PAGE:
Correlations among brain and spinal MRI findings in spontaneous intracranial hypotension

Jr Wei Wu, Yen Feng Wang, Jong Ling Fuh, Jiing Feng Lirng, Shih Pin Chen, Shu Shya Hseu, Shuu Jiun Wang*

*Corresponding author for this work

Research output: Contribution to journalArticlepeer-review

7 Scopus citations

Abstract

Objectives: Several brain and spinal magnetic resonance imaging signs have been described in spontaneous intracranial hypotension. Their correlations are not fully studied. This study aimed to explore potential mechanisms underlying cerebral neuroimaging findings and to examine associations among spinal and brain magnetic resonance imaging signs. Methods: We conducted a retrospective review of magnetic resonance myelography and brain magnetic resonance imaging records of patients with spontaneous intracranial hypotension. Categorical principal component analysis was employed to cluster brain neuroimaging findings. Spearman correlation was employed to analyze associations among different brain neuroimaging findings and between brain and spinal neuroimaging findings. Results: In patients with spontaneous intracranial hypotension (n = 148), categorical principal component analysis of brain neuroimaging signs revealed two clusters: Cerebral venous dilation and brain descent. Among all brain magnetic resonance imaging signs examined, only midbrain-pons angle associated with anterior epidural cerebrospinal fluid collection length (surrogate spinal cerebrospinal fluid leak severity) (n = 148, Spearman’s ρ = −0.38, p <.001). Subgroup analyses showed that the association between midbrain-pons angle (within brain descent cluster) and spinal cerebrospinal fluid leak severity was presented in patients with convex margins of the transverse sinuses (n = 122, Spearman’s ρ = −0.43, p <.001), but not in patients without convex margins (n = 26, Spearman’s ρ = −0.19, p =.348). The association between severity of transverse sinus distension and spinal cerebrospinal fluid leak severity was only presented in patients without convex margins (n = 26, Spearman’s ρ = 0.52, p =.006). Conclusion: This study indicates that there are two factors behind the brain neuroimaging findings in spontaneous intracranial hypotension: Cerebral venous dilation and brain descent. Certain brain neuroimaging signs correlate with spinal cerebrospinal fluid leakage severity, depending on different circumstances.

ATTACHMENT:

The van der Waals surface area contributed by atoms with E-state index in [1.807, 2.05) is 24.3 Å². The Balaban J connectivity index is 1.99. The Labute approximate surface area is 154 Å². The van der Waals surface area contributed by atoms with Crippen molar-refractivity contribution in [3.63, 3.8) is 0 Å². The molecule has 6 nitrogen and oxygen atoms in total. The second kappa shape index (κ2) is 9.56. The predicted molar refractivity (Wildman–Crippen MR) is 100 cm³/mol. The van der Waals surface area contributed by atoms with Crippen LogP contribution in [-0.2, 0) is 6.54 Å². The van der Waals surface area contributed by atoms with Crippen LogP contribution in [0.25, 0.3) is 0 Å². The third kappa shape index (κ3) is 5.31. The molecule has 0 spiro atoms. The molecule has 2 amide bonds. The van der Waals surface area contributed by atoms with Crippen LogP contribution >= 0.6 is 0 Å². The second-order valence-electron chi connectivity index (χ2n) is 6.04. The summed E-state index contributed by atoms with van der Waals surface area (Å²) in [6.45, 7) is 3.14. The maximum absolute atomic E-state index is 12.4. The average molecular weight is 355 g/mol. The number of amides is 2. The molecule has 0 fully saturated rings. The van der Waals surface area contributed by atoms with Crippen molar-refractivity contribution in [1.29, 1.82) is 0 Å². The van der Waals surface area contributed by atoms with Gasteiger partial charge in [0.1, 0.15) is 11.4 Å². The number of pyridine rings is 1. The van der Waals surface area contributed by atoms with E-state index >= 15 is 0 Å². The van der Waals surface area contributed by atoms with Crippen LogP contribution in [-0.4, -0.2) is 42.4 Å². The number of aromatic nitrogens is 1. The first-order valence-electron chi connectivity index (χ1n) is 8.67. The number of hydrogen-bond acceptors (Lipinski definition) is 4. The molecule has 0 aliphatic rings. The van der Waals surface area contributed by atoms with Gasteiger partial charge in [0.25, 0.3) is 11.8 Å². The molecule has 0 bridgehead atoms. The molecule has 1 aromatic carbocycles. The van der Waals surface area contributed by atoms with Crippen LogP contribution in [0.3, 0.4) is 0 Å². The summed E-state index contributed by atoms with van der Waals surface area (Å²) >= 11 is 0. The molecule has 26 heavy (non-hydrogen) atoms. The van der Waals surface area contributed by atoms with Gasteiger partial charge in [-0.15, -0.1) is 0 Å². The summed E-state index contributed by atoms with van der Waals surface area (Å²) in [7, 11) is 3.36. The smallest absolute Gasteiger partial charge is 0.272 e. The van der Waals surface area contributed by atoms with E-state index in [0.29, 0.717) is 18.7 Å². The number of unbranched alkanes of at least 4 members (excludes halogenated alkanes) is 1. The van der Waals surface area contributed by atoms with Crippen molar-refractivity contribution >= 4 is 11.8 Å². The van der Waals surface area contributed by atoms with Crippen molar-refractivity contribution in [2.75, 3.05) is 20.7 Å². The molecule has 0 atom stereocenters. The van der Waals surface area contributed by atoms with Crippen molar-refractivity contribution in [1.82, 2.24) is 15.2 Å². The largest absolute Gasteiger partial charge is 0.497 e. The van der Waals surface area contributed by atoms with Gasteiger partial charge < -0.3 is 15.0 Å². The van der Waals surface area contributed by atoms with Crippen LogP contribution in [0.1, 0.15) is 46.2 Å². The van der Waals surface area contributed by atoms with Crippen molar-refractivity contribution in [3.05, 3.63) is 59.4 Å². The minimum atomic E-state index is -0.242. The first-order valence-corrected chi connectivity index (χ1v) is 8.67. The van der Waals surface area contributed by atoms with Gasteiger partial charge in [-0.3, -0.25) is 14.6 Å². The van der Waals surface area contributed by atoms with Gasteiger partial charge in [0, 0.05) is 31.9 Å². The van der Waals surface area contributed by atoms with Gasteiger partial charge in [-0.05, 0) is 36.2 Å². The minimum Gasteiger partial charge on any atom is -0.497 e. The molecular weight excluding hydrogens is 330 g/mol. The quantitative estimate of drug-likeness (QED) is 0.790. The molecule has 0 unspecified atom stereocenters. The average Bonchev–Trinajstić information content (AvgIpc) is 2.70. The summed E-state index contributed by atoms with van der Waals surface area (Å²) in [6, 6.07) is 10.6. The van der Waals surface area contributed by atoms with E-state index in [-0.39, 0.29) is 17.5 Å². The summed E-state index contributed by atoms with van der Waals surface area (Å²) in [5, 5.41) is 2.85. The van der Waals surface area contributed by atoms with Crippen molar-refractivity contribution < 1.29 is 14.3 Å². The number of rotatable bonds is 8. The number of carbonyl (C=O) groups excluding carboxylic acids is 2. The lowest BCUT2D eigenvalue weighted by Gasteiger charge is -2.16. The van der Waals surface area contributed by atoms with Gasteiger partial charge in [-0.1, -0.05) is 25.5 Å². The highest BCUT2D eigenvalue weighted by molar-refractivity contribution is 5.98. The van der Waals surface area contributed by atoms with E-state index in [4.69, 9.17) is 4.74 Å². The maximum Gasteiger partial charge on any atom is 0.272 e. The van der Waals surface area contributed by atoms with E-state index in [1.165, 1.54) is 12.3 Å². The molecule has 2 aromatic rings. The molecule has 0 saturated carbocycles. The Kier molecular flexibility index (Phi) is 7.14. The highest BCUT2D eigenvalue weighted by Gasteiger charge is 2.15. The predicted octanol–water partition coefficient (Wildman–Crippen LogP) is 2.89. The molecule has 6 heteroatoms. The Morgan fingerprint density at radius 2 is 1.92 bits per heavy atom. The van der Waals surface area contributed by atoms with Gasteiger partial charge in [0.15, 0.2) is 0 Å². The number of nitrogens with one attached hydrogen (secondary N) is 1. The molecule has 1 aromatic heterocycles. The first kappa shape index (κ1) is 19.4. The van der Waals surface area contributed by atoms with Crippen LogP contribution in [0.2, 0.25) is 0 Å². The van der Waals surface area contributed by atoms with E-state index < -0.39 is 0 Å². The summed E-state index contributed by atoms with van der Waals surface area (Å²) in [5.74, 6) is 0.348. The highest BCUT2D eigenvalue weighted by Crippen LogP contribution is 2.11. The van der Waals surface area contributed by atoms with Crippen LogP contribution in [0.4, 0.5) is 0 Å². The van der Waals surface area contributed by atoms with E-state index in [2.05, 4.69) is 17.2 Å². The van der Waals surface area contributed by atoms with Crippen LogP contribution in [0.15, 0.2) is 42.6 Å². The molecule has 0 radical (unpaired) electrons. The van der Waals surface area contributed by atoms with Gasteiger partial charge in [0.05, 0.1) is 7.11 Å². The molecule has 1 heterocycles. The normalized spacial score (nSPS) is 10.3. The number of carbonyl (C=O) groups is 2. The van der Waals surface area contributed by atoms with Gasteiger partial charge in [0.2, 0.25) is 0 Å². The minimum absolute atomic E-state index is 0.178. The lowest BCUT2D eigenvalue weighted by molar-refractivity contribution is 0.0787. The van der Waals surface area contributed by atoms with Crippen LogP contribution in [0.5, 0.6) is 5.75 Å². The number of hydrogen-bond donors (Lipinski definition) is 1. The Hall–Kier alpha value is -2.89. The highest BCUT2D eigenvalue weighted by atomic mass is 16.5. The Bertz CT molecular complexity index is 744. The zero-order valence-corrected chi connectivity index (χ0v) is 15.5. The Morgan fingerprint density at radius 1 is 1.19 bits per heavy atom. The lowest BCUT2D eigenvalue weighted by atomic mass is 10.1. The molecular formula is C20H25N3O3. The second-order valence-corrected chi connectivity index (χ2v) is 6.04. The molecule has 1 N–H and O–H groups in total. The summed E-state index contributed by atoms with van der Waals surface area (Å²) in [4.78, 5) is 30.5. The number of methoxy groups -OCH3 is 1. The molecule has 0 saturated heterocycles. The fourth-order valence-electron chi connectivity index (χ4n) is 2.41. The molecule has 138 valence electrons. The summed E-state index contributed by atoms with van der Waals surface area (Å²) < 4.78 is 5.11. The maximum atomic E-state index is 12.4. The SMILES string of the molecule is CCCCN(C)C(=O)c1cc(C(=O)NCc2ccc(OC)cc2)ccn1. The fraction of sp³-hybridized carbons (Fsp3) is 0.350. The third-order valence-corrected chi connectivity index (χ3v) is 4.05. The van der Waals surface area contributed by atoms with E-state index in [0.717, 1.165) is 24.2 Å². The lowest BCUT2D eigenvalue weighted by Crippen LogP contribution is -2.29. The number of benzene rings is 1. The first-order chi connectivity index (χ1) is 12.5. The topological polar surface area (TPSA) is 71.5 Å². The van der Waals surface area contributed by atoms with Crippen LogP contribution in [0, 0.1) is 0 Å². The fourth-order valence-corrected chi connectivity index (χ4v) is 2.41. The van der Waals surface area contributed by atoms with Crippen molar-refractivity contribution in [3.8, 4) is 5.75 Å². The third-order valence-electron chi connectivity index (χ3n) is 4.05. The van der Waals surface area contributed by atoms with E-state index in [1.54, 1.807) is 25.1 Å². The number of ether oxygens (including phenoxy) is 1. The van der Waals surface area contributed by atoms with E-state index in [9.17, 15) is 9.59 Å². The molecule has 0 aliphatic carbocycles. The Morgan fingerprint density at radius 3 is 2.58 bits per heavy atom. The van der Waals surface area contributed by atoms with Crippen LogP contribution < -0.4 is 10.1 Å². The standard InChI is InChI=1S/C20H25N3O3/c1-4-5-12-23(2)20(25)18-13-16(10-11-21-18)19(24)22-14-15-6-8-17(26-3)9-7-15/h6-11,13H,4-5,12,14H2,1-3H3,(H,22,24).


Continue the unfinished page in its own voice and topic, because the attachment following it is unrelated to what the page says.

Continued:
Original languageEnglish
Pages (from-to)1998-2005
Number of pages8
JournalCephalalgia
Volume38
Issue number14
DOIs
StatePublished - 1 Dec 2018

Keywords

  • brain MRI
  • cerebrospinal fluid
  • magnetic resonance myelography
  • Spontaneous intracranial hypotension

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